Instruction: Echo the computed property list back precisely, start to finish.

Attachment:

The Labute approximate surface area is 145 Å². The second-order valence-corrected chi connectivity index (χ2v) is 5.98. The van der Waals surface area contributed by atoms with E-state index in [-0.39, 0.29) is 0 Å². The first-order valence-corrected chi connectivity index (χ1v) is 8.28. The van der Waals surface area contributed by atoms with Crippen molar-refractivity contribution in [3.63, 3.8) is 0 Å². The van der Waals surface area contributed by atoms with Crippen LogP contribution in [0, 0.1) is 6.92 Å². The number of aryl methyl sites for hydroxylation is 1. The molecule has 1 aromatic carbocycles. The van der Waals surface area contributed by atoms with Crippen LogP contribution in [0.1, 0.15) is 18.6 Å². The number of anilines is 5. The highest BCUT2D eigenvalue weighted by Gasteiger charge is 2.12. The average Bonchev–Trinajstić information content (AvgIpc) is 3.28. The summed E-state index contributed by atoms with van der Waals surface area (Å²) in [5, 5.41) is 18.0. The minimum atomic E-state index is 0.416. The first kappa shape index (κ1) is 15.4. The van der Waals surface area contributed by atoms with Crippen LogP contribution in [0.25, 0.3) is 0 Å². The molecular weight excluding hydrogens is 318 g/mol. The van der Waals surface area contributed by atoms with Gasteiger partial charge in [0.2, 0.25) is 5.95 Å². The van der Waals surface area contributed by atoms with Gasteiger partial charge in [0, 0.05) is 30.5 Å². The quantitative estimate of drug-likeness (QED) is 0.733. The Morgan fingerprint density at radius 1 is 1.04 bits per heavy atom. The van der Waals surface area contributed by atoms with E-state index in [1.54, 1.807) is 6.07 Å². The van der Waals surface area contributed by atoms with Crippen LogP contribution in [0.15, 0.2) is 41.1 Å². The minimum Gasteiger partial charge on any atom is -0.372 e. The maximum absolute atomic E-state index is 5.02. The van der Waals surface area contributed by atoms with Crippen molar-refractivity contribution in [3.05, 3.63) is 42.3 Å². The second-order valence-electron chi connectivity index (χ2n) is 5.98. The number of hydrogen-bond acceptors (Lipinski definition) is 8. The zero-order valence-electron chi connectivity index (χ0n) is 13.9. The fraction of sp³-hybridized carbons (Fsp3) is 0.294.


The Labute approximate surface area is 145 Å². The second-order valence-corrected chi connectivity index (χ2v) is 5.98. The van der Waals surface area contributed by atoms with E-state index in [-0.39, 0.29) is 0 Å². The first-order valence-corrected chi connectivity index (χ1v) is 8.28. The van der Waals surface area contributed by atoms with Crippen molar-refractivity contribution in [3.63, 3.8) is 0 Å². The van der Waals surface area contributed by atoms with Crippen LogP contribution in [0, 0.1) is 6.92 Å². The number of aryl methyl sites for hydroxylation is 1. The molecule has 1 aromatic carbocycles. The van der Waals surface area contributed by atoms with Crippen LogP contribution in [0.1, 0.15) is 18.6 Å². The number of anilines is 5. The highest BCUT2D eigenvalue weighted by Gasteiger charge is 2.12. The average Bonchev–Trinajstić information content (AvgIpc) is 3.28. The summed E-state index contributed by atoms with van der Waals surface area (Å²) in [5, 5.41) is 18.0. The minimum atomic E-state index is 0.416. The first kappa shape index (κ1) is 15.4. The van der Waals surface area contributed by atoms with Crippen LogP contribution in [0.25, 0.3) is 0 Å². The molecular weight excluding hydrogens is 318 g/mol. The van der Waals surface area contributed by atoms with Gasteiger partial charge in [0.2, 0.25) is 5.95 Å². The van der Waals surface area contributed by atoms with Gasteiger partial charge in [0, 0.05) is 30.5 Å². The quantitative estimate of drug-likeness (QED) is 0.733. The Morgan fingerprint density at radius 1 is 1.04 bits per heavy atom. The van der Waals surface area contributed by atoms with E-state index in [1.54, 1.807) is 6.07 Å². The van der Waals surface area contributed by atoms with Crippen LogP contribution in [0.15, 0.2) is 41.1 Å². The minimum Gasteiger partial charge on any atom is -0.372 e. The maximum absolute atomic E-state index is 5.02. The van der Waals surface area contributed by atoms with Crippen molar-refractivity contribution in [3.05, 3.63) is 42.3 Å². The second-order valence-electron chi connectivity index (χ2n) is 5.98. The number of hydrogen-bond acceptors (Lipinski definition) is 8. The zero-order valence-electron chi connectivity index (χ0n) is 13.9. The fraction of sp³-hybridized carbons (Fsp3) is 0.294.